Is a Rental Property Right for Me?

by : Kari Shea

To rent or to sell? That is the question many homeowners face when contemplating the option of owning an income property. Before you decide to officially become a landlord, here are a few things to consider while you make your decision.

The very first factor to evaluate is whether or not you can afford to own two properties. You may be able to refinance your old home or borrow against its equity in order to come up with a down payment on your new one. But, once you officially own both properties, you will incur expenses that you might not expect.

For example, there will be times when there are no tenants in your rental property. No matter how consistent your tenants might be there will come a day when you just can't find a renter to save your life.

Also, you will have repairs; which are not always as easy to plan for as you might assume. What happens when one of your tenants decides to leave the bathtub running for a few hours on accident? Or worse yet, what if they turn off the heater in the middle of winter, go out of town for the weekend and let the pipes freeze and burst? Sure, you'll plan for the occasional coat of paint or garbage disposal repair, but oftentimes repair bills come in much higher than you budget.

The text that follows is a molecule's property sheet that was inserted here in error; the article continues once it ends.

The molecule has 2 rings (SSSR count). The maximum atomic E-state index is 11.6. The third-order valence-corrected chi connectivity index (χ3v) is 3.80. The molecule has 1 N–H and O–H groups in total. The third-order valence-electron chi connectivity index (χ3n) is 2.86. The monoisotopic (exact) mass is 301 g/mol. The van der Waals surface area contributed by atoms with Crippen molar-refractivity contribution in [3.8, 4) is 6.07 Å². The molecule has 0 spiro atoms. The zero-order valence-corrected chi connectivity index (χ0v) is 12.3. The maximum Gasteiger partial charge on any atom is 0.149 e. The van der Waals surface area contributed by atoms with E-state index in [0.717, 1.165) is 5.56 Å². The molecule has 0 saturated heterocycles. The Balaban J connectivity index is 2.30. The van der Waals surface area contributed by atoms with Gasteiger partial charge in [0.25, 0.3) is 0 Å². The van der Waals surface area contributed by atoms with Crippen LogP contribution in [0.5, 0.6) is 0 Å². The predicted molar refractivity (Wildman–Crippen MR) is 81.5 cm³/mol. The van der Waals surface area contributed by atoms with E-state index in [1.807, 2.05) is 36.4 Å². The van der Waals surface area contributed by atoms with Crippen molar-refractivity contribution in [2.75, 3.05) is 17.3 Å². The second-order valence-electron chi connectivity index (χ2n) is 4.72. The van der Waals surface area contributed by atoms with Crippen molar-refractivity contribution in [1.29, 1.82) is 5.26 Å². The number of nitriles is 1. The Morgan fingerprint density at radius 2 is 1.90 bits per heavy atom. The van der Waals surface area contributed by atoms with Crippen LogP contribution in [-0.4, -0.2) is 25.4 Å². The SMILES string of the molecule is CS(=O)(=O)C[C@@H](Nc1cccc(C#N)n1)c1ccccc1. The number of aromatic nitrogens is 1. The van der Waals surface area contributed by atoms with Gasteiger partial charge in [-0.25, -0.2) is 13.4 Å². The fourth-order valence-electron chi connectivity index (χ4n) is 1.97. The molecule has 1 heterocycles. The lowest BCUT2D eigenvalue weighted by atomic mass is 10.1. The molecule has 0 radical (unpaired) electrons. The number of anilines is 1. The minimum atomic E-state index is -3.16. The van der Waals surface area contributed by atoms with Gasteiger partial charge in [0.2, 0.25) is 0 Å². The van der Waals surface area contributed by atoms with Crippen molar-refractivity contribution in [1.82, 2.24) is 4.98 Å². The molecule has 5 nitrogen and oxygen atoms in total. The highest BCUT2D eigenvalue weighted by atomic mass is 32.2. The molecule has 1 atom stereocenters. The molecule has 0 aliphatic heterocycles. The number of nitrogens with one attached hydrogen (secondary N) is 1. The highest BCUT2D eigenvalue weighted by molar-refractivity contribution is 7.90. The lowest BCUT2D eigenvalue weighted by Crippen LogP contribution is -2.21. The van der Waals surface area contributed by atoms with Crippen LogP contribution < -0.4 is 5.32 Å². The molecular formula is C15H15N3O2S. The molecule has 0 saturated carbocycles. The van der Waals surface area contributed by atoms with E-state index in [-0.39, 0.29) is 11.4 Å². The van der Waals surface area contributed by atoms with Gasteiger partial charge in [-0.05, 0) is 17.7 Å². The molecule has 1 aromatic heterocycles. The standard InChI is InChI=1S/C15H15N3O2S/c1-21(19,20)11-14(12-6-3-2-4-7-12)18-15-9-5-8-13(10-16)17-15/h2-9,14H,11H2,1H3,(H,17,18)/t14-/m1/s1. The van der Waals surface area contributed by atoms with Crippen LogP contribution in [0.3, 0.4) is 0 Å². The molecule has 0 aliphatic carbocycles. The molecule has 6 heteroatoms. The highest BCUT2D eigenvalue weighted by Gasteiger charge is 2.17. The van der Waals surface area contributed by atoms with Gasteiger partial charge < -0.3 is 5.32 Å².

You'll also want to think about other factors that are out of your control. What will you do if you end up with a deadbeat tenant? Some areas take months to evict a deadbeat tenant. Will you hire a property manager or handle the property yourself? If you plan to live more than an hour away, you might want to consider turning over some of the hassle to someone else. For example, if you live in San Diego but your rental is in Laguna Beach, it will be a serious pain to drive all that way to show the property to prospective renters. But be careful! Some property managers charge ten percent or more of the property's monthly rent.

If you choose to sell, current tax laws offer you a window of opportunity to avoid paying taxes on the gains from your former home. If you lived there for any two of the previous five years, you can sell a home, even if it is currently used as a rental property and any gain on the sale of the house is excluded from taxation. The limit is up to $500,000 for married taxpayers filing a joint return and $250,000 for single people. You will, however, still be responsible for the home's annual property taxes.

Being a landlord may be a serious pain, but it also brings in extra revenue each month. It's up to you to decide whether or not you'd like to venture into rental property waters. Even if you try it and decide it's not for you, you can always sell the property and walk away without having to pay a heaping amount of gains taxes. If you are serious about the endeavor, talk with an experienced real estate agent about your options.